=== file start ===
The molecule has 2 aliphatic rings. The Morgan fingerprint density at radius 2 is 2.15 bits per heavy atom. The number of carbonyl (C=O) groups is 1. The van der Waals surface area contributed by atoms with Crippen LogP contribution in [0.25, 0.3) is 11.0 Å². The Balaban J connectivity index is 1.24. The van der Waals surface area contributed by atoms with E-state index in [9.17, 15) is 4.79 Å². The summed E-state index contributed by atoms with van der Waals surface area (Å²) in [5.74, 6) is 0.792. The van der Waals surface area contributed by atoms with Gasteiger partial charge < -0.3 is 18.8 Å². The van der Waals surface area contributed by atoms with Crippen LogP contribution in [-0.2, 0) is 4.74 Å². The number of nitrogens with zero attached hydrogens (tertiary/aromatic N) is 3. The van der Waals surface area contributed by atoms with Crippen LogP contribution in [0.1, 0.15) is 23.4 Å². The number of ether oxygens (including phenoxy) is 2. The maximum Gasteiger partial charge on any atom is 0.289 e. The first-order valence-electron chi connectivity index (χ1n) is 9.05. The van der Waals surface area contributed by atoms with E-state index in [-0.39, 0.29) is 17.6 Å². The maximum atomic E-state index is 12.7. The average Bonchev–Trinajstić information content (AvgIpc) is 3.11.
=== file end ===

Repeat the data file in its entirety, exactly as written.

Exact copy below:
The molecule has 2 aliphatic rings. The Morgan fingerprint density at radius 2 is 2.15 bits per heavy atom. The number of carbonyl (C=O) groups is 1. The van der Waals surface area contributed by atoms with Crippen LogP contribution in [0.25, 0.3) is 11.0 Å². The Balaban J connectivity index is 1.24. The van der Waals surface area contributed by atoms with E-state index in [9.17, 15) is 4.79 Å². The summed E-state index contributed by atoms with van der Waals surface area (Å²) in [5.74, 6) is 0.792. The van der Waals surface area contributed by atoms with Gasteiger partial charge < -0.3 is 18.8 Å². The van der Waals surface area contributed by atoms with Crippen LogP contribution in [-0.2, 0) is 4.74 Å². The number of nitrogens with zero attached hydrogens (tertiary/aromatic N) is 3. The van der Waals surface area contributed by atoms with Crippen LogP contribution in [0.1, 0.15) is 23.4 Å². The number of ether oxygens (including phenoxy) is 2. The maximum Gasteiger partial charge on any atom is 0.289 e. The first-order valence-electron chi connectivity index (χ1n) is 9.05. The van der Waals surface area contributed by atoms with E-state index in [-0.39, 0.29) is 17.6 Å². The maximum atomic E-state index is 12.7. The average Bonchev–Trinajstić information content (AvgIpc) is 3.11.